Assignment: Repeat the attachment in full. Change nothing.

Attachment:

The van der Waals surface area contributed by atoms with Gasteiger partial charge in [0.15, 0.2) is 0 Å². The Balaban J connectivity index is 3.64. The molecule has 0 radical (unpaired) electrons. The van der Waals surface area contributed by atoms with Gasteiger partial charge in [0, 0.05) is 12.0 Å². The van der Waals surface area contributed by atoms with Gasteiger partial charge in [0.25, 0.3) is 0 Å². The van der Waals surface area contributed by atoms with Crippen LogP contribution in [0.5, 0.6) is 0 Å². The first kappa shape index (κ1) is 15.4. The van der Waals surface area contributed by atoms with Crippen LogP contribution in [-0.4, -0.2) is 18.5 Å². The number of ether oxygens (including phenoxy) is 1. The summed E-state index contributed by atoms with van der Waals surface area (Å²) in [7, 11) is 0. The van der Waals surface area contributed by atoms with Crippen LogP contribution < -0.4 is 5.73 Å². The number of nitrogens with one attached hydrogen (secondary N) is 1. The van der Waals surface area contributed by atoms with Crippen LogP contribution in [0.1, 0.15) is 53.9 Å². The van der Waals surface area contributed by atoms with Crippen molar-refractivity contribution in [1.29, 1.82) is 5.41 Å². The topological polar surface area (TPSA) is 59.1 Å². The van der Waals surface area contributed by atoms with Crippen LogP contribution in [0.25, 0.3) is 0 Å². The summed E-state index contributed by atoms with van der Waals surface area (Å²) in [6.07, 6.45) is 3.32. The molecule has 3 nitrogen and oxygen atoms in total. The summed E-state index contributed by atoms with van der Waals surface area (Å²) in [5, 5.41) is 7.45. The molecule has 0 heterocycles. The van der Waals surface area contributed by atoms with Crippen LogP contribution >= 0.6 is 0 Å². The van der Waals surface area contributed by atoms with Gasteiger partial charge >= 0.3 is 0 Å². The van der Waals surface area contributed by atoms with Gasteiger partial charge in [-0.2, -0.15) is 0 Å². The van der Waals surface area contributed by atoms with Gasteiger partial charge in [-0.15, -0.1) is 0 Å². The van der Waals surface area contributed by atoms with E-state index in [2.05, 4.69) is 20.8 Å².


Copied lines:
The van der Waals surface area contributed by atoms with Gasteiger partial charge in [0.15, 0.2) is 0 Å². The Balaban J connectivity index is 3.64. The molecule has 0 radical (unpaired) electrons. The van der Waals surface area contributed by atoms with Gasteiger partial charge in [0, 0.05) is 12.0 Å². The van der Waals surface area contributed by atoms with Gasteiger partial charge in [0.25, 0.3) is 0 Å². The van der Waals surface area contributed by atoms with Crippen LogP contribution in [0.5, 0.6) is 0 Å². The first kappa shape index (κ1) is 15.4. The van der Waals surface area contributed by atoms with Crippen LogP contribution in [-0.4, -0.2) is 18.5 Å². The number of ether oxygens (including phenoxy) is 1. The summed E-state index contributed by atoms with van der Waals surface area (Å²) in [7, 11) is 0. The van der Waals surface area contributed by atoms with Crippen LogP contribution < -0.4 is 5.73 Å². The number of nitrogens with one attached hydrogen (secondary N) is 1. The van der Waals surface area contributed by atoms with Crippen LogP contribution in [0.1, 0.15) is 53.9 Å². The van der Waals surface area contributed by atoms with Crippen molar-refractivity contribution in [1.29, 1.82) is 5.41 Å². The topological polar surface area (TPSA) is 59.1 Å². The van der Waals surface area contributed by atoms with Crippen LogP contribution in [0.25, 0.3) is 0 Å². The summed E-state index contributed by atoms with van der Waals surface area (Å²) in [6.07, 6.45) is 3.32. The molecule has 3 nitrogen and oxygen atoms in total. The summed E-state index contributed by atoms with van der Waals surface area (Å²) in [5, 5.41) is 7.45. The molecule has 0 heterocycles. The van der Waals surface area contributed by atoms with Crippen LogP contribution >= 0.6 is 0 Å². The van der Waals surface area contributed by atoms with Gasteiger partial charge >= 0.3 is 0 Å². The van der Waals surface area contributed by atoms with Gasteiger partial charge in [-0.2, -0.15) is 0 Å². The van der Waals surface area contributed by atoms with Gasteiger partial charge in [-0.15, -0.1) is 0 Å². The van der Waals surface area contributed by atoms with E-state index in [2.05, 4.69) is 20.8 Å².